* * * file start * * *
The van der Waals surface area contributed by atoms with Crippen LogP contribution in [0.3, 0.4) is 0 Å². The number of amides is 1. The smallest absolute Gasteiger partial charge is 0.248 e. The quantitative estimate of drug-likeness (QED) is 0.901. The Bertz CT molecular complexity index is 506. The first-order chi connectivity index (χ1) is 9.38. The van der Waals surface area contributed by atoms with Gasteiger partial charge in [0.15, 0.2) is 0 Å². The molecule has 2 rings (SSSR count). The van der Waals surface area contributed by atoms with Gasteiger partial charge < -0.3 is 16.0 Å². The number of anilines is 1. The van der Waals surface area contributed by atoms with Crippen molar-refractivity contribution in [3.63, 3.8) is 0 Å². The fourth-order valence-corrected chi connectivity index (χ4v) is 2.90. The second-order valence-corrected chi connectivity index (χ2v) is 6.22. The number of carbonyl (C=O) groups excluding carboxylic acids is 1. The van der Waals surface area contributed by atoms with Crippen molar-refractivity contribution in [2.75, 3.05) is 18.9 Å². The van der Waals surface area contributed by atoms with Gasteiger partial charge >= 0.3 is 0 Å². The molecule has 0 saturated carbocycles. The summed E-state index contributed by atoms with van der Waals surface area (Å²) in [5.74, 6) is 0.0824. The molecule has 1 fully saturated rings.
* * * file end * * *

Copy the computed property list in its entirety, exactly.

The van der Waals surface area contributed by atoms with Crippen LogP contribution in [0.3, 0.4) is 0 Å². The number of amides is 1. The smallest absolute Gasteiger partial charge is 0.248 e. The quantitative estimate of drug-likeness (QED) is 0.901. The Bertz CT molecular complexity index is 506. The first-order chi connectivity index (χ1) is 9.38. The van der Waals surface area contributed by atoms with Gasteiger partial charge in [0.15, 0.2) is 0 Å². The molecule has 2 rings (SSSR count). The van der Waals surface area contributed by atoms with Gasteiger partial charge < -0.3 is 16.0 Å². The number of anilines is 1. The van der Waals surface area contributed by atoms with Crippen molar-refractivity contribution in [3.63, 3.8) is 0 Å². The fourth-order valence-corrected chi connectivity index (χ4v) is 2.90. The second-order valence-corrected chi connectivity index (χ2v) is 6.22. The number of carbonyl (C=O) groups excluding carboxylic acids is 1. The van der Waals surface area contributed by atoms with Crippen molar-refractivity contribution in [2.75, 3.05) is 18.9 Å². The van der Waals surface area contributed by atoms with Gasteiger partial charge >= 0.3 is 0 Å². The molecule has 0 saturated carbocycles. The summed E-state index contributed by atoms with van der Waals surface area (Å²) in [5.74, 6) is 0.0824. The molecule has 1 fully saturated rings.